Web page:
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Financial Globalization, International Business Cycles and Consumption Risk Sharing

  • Michael J. Artis
  • Mathias Hoffmann

In spite of two decades of financial globalization, consumption-based indicators do not seem to signal more international risk sharing. We argue that the fraction of idiosyncratic consumption risk that gets shared among industrialized countries has actually increased considerably over the period 1980-2000 and, in particular, during the 1990s-from around 30 to more than 60 percent. However, standard consumption-based measures of risk sharing-such as the volatility of consumption conditional on output or international consumption correlations-have been unable to detect this increase because consumption has also been affected by the concurrent decline in the volatility of output growth in most industrialized countries since the 1980s. First, the volatility of output at business-cycle frequencies has declined by more than has the volatility of permanent fluctuations. Since consumption reacts mainly to permanent shocks, it appears more volatile in relation to current changes in output. This effect seems to have offset the tendency of financial globalization to lower the volatility of consumption conditional on output. Second, because the variability of permanent global shocks has also fallen, international consumption correlations have also generally not increased as financial markets have become more integrated. Copyright � The editors of the "Scandinavian Journal of Economics" 2008 .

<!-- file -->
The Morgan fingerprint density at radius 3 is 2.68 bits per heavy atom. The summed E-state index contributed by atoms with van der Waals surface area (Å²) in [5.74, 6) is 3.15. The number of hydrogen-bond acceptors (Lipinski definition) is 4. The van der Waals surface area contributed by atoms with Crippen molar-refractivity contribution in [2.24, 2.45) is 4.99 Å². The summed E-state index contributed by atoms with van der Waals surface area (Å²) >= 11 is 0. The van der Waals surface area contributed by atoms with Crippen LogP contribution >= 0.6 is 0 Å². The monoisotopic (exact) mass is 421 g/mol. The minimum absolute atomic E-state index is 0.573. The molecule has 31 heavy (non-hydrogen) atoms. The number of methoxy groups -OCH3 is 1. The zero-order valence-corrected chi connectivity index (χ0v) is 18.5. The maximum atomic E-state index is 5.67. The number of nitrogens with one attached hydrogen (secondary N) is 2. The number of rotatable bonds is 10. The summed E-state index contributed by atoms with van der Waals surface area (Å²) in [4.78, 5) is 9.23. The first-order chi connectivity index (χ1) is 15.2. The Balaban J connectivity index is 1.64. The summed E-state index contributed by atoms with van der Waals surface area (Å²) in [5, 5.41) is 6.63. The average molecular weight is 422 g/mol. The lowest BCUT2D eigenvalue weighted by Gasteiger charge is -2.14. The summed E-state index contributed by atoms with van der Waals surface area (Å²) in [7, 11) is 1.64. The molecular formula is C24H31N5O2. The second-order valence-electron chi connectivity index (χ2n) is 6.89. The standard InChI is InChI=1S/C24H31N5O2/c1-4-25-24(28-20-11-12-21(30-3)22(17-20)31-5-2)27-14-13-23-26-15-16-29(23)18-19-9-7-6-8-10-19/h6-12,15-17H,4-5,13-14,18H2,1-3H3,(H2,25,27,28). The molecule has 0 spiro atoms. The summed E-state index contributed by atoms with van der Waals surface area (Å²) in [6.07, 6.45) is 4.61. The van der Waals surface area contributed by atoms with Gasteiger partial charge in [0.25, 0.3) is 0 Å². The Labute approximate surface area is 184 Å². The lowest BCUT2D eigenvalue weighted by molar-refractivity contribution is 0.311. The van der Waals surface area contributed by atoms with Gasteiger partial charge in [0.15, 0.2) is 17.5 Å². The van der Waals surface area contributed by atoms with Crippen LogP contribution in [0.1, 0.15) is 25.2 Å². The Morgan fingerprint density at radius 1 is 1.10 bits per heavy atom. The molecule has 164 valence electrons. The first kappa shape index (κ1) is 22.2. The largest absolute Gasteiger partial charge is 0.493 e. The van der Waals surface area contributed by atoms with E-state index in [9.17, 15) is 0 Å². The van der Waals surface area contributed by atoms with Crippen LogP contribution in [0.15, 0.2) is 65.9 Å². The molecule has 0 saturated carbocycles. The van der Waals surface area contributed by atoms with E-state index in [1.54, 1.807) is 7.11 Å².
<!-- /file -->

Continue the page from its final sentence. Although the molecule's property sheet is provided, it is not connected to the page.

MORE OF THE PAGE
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Article provided by Wiley Blackwell in its journal Scandinavian Journal of Economics.

Volume (Year): 110 (2008)
Issue (Month): 3 (09)
Pages: 447-471

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Handle: RePEc:bla:scandj:v:110:y:2008:i:3:p:447-471
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  1. Heathcote, Jonathan & Perri, Fabrizio, 2001. "Financial Globalization and Real Regionalization," Working Papers 01-05, Duke University, Department of Economics.
  2. Asdrubali, Pierfederico & Sorensen, Bent E & Yosha, Oved, 1996. "Channels of Interstate Risk Sharing: United States 1963-1990," The Quarterly Journal of Economics, MIT Press, vol. 111(4), pages 1081-1110, November.
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  7. Stockman, Alan C & Tesar, Linda L, 1995. "Tastes and Technology in a Two-Country Model of the Business Cycle: Explaining International Comovements," American Economic Review, American Economic Association, vol. 85(1), pages 168-85, March.
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  10. Michael D. Bordo & Thomas Helbling, 2003. "Have National Business Cycles Become More Synchronized?," NBER Working Papers 10130, National Bureau of Economic Research, Inc.
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